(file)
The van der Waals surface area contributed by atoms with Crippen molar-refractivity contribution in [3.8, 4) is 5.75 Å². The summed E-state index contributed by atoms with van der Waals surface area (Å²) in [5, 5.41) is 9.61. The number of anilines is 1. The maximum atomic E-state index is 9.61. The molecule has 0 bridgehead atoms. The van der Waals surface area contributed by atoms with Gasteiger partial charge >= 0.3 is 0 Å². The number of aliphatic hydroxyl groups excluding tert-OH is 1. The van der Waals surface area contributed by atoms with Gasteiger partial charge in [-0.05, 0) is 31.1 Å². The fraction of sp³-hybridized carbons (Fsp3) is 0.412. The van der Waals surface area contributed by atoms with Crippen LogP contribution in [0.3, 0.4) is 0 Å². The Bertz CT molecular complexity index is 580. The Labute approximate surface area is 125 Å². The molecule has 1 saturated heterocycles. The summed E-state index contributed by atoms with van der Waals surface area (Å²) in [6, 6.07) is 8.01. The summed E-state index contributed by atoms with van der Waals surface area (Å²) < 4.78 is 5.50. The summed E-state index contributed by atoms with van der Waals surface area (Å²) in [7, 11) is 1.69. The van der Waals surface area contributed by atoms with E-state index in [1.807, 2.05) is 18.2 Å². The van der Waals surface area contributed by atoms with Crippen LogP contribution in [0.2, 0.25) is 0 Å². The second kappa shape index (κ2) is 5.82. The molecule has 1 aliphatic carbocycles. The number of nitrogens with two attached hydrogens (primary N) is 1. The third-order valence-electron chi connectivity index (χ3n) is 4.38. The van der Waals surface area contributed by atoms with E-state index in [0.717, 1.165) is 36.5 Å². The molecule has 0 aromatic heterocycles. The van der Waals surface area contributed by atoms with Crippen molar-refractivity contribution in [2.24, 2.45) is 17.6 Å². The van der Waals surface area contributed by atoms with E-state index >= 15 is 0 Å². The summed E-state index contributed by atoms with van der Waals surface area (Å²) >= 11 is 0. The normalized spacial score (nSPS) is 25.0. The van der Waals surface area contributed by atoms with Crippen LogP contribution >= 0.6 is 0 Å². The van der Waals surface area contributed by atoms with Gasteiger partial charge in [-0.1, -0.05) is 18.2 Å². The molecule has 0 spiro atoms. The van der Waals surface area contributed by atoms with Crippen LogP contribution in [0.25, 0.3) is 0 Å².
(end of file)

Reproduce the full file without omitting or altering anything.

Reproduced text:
The van der Waals surface area contributed by atoms with Crippen molar-refractivity contribution in [3.8, 4) is 5.75 Å². The summed E-state index contributed by atoms with van der Waals surface area (Å²) in [5, 5.41) is 9.61. The number of anilines is 1. The maximum atomic E-state index is 9.61. The molecule has 0 bridgehead atoms. The van der Waals surface area contributed by atoms with Gasteiger partial charge >= 0.3 is 0 Å². The number of aliphatic hydroxyl groups excluding tert-OH is 1. The van der Waals surface area contributed by atoms with Gasteiger partial charge in [-0.05, 0) is 31.1 Å². The fraction of sp³-hybridized carbons (Fsp3) is 0.412. The van der Waals surface area contributed by atoms with Crippen LogP contribution in [0.3, 0.4) is 0 Å². The Bertz CT molecular complexity index is 580. The Labute approximate surface area is 125 Å². The molecule has 1 saturated heterocycles. The summed E-state index contributed by atoms with van der Waals surface area (Å²) in [6, 6.07) is 8.01. The summed E-state index contributed by atoms with van der Waals surface area (Å²) < 4.78 is 5.50. The summed E-state index contributed by atoms with van der Waals surface area (Å²) in [7, 11) is 1.69. The van der Waals surface area contributed by atoms with E-state index in [1.807, 2.05) is 18.2 Å². The van der Waals surface area contributed by atoms with Crippen LogP contribution in [0.2, 0.25) is 0 Å². The second kappa shape index (κ2) is 5.82. The molecule has 1 aliphatic carbocycles. The number of nitrogens with two attached hydrogens (primary N) is 1. The third-order valence-electron chi connectivity index (χ3n) is 4.38. The van der Waals surface area contributed by atoms with E-state index in [0.717, 1.165) is 36.5 Å². The molecule has 0 aromatic heterocycles. The van der Waals surface area contributed by atoms with Crippen molar-refractivity contribution in [2.24, 2.45) is 17.6 Å². The van der Waals surface area contributed by atoms with E-state index >= 15 is 0 Å². The summed E-state index contributed by atoms with van der Waals surface area (Å²) >= 11 is 0. The normalized spacial score (nSPS) is 25.0. The van der Waals surface area contributed by atoms with Crippen LogP contribution >= 0.6 is 0 Å². The van der Waals surface area contributed by atoms with Gasteiger partial charge in [-0.1, -0.05) is 18.2 Å². The molecule has 0 spiro atoms. The van der Waals surface area contributed by atoms with Crippen LogP contribution in [0.25, 0.3) is 0 Å².